By Akinola Olojo
27 August 2018
Boko Haram factional leader Abubakar Shekau’s jihad in Nigeria has had a devastating impact on the nation. ‘Fight the infidels … and take their souls in order to purify the land,’ Shekau declared in his latest video in July.
The jihad challenges the state’s constitutional foundations. Hundreds of suicide attacks have occurred in a country where such a phenomenon was previously unknown. A Multinational Joint Task Force (MNJTF) involving five countries has been kept on high alert for years. Over 30 000 lives have been lost.
Much attention is paid to the socio-economic and governance risk factors linked to the Boko Haram crisis – but there is an important ideological dimension to consider for extremism to be effectively addressed. And this is where clerics could help.
Islamic clerics (and scholars) are familiar with the essential doctrinal elements required to deconstruct the group’s narrative, which is used to recruit new supporters. Clerics also occupy a principal role at the heart of communal mobilisation from which resistance against groups like Boko Haram can emerge.
At the height of Boko Haram’s insurgency, particularly between 2010 and 2013, several Islamic clerics were killed, with at least 18 of these incidents officially reported. Boko Haram considered clerics a target not only because of the group’s doctrinally intolerant stance on religious matters, but also because it regards clerics as critical community actors.
Some murdered clerics’ students have also been killed, creating a vacuum regarding the continuity of ideas in theological opposition to Boko Haram. Many clerics have as a result remained discreet or gone into hiding.
Clerics’ influence has been seen in places such as Sokoto State in north-west Nigeria. Present-day Sokoto is regarded as the custodian of what used to be the Sokoto Caliphate; the outcome of a jihad led by Shehu Usman dan Fodio in the early 19th century. Boko Haram’s leaders Shekau and the late Mohammed Yusuf have consistently made reference to, and revered, the jihad of dan Fodio in order to gain wide acceptance.
Yusuf preached his ideas in Sokoto back in 2006 and again in July 2009 just before his death. Although a few individuals joined the group, Yusuf’s attempt to proselytise his doctrines failed overall. Islamic clerics interrogated Boko Haram’s teachings when the group posed a threat, and challenged contentious areas according to the Islamic doctrines clerics were familiar with.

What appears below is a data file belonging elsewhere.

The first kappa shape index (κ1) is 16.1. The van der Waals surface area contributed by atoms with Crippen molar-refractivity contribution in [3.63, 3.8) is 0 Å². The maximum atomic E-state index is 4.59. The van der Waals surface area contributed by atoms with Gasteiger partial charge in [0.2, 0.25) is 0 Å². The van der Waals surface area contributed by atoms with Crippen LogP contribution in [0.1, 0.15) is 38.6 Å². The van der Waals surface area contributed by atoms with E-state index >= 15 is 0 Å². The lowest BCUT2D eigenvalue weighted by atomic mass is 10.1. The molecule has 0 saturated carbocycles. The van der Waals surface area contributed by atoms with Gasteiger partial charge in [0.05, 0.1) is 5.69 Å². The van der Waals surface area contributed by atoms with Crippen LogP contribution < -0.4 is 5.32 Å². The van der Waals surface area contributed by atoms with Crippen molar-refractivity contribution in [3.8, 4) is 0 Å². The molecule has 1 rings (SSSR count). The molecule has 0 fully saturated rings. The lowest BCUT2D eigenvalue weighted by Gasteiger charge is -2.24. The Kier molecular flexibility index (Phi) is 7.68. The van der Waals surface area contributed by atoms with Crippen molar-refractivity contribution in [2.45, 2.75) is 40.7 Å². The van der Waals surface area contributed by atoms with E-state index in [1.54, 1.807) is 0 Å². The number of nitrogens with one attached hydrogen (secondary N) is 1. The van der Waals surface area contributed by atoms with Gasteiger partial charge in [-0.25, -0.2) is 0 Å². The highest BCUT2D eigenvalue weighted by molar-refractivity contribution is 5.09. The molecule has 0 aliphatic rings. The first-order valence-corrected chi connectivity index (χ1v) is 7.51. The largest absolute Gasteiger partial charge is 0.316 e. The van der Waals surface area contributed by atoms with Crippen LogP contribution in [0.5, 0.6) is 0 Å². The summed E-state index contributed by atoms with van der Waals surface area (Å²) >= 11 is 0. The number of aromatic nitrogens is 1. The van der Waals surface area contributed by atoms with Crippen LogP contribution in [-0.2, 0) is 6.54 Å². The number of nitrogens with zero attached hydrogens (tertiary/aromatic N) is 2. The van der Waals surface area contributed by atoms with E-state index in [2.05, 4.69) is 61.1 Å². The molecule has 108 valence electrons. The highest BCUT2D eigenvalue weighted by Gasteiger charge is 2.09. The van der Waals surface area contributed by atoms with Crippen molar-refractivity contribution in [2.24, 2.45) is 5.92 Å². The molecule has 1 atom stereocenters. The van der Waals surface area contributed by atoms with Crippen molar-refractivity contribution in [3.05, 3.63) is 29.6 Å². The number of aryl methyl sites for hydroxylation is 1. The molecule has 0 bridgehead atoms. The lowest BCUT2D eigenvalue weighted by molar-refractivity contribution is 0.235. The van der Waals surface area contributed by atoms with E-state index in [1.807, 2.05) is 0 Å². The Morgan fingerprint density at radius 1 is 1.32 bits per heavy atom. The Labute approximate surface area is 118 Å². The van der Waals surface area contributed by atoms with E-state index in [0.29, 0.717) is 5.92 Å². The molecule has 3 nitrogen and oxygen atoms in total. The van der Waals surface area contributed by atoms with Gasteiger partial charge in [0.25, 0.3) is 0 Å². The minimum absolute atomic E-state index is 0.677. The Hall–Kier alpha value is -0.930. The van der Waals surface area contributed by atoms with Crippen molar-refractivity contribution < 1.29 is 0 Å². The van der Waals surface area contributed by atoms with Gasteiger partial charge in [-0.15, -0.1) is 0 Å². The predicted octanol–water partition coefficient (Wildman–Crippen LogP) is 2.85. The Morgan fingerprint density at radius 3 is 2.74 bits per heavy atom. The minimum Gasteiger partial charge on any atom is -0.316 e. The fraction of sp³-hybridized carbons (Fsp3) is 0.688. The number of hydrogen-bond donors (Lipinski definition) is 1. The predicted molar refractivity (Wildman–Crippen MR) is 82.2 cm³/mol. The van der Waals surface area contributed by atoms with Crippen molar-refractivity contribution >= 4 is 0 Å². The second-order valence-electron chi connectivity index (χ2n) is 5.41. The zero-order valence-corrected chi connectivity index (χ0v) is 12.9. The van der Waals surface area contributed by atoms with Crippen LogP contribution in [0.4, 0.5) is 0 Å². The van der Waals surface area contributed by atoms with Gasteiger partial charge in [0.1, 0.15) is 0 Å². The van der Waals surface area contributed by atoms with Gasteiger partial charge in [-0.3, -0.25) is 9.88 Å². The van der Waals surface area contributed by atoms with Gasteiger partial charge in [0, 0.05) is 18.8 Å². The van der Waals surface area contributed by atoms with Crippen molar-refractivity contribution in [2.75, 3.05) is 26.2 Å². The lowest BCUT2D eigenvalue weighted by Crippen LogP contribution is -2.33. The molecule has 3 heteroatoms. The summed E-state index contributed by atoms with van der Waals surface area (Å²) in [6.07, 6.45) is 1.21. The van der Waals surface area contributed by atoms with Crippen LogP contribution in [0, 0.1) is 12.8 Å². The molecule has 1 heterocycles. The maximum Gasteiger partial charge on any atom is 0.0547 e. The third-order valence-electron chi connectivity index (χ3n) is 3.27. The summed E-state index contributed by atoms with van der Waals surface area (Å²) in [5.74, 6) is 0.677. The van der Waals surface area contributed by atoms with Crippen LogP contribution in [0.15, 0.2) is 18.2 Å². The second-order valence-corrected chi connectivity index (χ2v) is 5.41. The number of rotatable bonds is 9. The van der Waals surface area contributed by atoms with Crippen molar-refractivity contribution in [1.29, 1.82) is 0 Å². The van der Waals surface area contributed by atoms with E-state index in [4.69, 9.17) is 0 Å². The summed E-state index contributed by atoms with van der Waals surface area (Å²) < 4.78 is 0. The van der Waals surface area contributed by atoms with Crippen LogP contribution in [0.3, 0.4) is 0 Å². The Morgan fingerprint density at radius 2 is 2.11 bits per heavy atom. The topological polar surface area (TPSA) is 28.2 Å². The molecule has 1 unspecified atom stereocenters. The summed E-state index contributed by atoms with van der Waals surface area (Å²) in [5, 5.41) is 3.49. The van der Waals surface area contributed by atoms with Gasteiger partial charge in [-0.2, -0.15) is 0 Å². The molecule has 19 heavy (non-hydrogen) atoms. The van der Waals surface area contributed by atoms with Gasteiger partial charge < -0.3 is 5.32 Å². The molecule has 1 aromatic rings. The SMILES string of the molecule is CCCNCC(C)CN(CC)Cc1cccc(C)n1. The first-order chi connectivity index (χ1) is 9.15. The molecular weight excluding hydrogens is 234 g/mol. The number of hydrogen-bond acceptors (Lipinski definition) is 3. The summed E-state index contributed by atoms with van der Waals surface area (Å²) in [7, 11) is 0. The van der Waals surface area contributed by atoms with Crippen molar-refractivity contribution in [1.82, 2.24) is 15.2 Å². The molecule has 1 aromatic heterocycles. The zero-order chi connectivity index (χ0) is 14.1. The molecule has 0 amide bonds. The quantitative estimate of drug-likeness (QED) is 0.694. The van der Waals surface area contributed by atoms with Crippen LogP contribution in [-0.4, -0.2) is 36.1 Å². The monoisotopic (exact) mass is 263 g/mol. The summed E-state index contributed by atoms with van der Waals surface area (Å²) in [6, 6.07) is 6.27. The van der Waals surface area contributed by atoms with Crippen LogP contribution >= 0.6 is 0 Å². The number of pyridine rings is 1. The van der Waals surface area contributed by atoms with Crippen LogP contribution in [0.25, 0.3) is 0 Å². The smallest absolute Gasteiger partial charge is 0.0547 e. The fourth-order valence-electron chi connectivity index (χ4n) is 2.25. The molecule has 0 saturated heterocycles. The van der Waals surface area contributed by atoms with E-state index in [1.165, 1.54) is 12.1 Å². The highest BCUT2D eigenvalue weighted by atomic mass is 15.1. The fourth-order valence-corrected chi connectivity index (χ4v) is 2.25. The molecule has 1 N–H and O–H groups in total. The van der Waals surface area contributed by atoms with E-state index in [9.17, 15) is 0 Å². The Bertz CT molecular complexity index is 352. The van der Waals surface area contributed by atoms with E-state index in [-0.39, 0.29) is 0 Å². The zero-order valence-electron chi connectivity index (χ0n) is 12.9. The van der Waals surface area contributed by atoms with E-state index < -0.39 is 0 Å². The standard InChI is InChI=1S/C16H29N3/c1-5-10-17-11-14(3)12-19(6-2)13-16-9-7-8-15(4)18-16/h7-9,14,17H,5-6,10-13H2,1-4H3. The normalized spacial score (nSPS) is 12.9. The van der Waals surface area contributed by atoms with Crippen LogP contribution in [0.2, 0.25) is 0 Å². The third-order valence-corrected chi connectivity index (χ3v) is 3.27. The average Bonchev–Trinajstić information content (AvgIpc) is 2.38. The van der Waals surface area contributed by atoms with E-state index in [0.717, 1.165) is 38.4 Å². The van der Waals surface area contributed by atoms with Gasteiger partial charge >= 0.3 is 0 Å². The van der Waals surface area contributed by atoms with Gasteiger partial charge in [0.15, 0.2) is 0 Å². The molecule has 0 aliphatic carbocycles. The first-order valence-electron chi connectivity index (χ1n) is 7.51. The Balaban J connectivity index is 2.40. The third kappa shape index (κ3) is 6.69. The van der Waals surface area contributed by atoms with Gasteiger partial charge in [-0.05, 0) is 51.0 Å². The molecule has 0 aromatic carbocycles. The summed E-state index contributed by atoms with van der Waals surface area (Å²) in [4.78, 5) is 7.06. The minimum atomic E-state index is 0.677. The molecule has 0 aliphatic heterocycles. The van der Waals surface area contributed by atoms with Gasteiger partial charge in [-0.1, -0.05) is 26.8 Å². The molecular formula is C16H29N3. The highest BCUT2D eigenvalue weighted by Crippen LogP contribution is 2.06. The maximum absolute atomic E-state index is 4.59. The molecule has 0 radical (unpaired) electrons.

In Nigeria, clerics serve as patrons of numerous Islamic organisations through which theological guidance flows, for example the Muslim Students’ Society of Nigeria and the National Council of Muslim Youth Organisations. Clerics’ mentorship through these entities can help with formulating counter-speeches against Boko Haram’s messages. They also target those youth most susceptible to the doctrinal entrapment of terror groups.
Many people rely and act on the messages given from the pulpit of a cleric. These messages sometimes urge people to engage in the socio-political scene. Clerics, and institutions linked to them, can help frame debates on pertinent national questions.
In addition to challenging Boko Haram’s rhetoric, some clerics have good working relationships with community leaders at district, ward and village levels across Nigeria. They also have strong affiliations with traditional and religious leaders such as emirs or even sultans.
However, there are risks involved – for example when clerics with ulterior motives rise in influence. Such was the case with Yusuf. The dangers related to this can be seen on a wider scale too, as happened with Islamic State’s self-proclaimed cleric and ‘caliph’, Abu Bakr al-Baghdadi.
Islamic clerics and scholars have also contested doctrines that inspire violence. For example, Oxford scholar Sheikh Muhammad Afifi al-Akiti published a book (and fatwa) just days after the July 2005 bombings in London that deconstructed the ideological motives of the assailants.
Among other things, terrorism is a combination of violence and propaganda, and in over a decade of the global ‘war on terror’, more attention has been focused on the former than the latter.
Advocating for a more robust role for Islamic clerics is a way to address the propaganda and its role in recruiting supporters. This is as important as dealing with the socio-economic and political factors that drive violent extremism.
Nigeria’s National Action Plan for Preventing and Countering Violent Extremism acknowledges the role of religious actors. However, implementation has not been treated with a sense of urgency. The entry points to engage clerics should be the components of the National Action Plan that focus on community engagement and resilience, as well as strategic communication.
Right up to the point of deradicalisation programmes, the most difficult category of apprehended Boko Haram members to work with are those who are ideologically convinced about the cause they are fighting for. Clerics are again needed at this stage.
It would be difficult to achieve perfect coordination of clerics and there is no assumption about a unified body of imams. However, it remains in the interest of everyone that attempts are made to address the ideological threat posed by Boko Haram.
In a struggle where winning hearts and minds is paramount in addressing root causes, a deeper integration of actors with the appropriate skill set is crucial and has implications for policymaking.
Akinola Olojo is a Senior Researcher, Transnational Threats and International Crime, ISS Pretoria.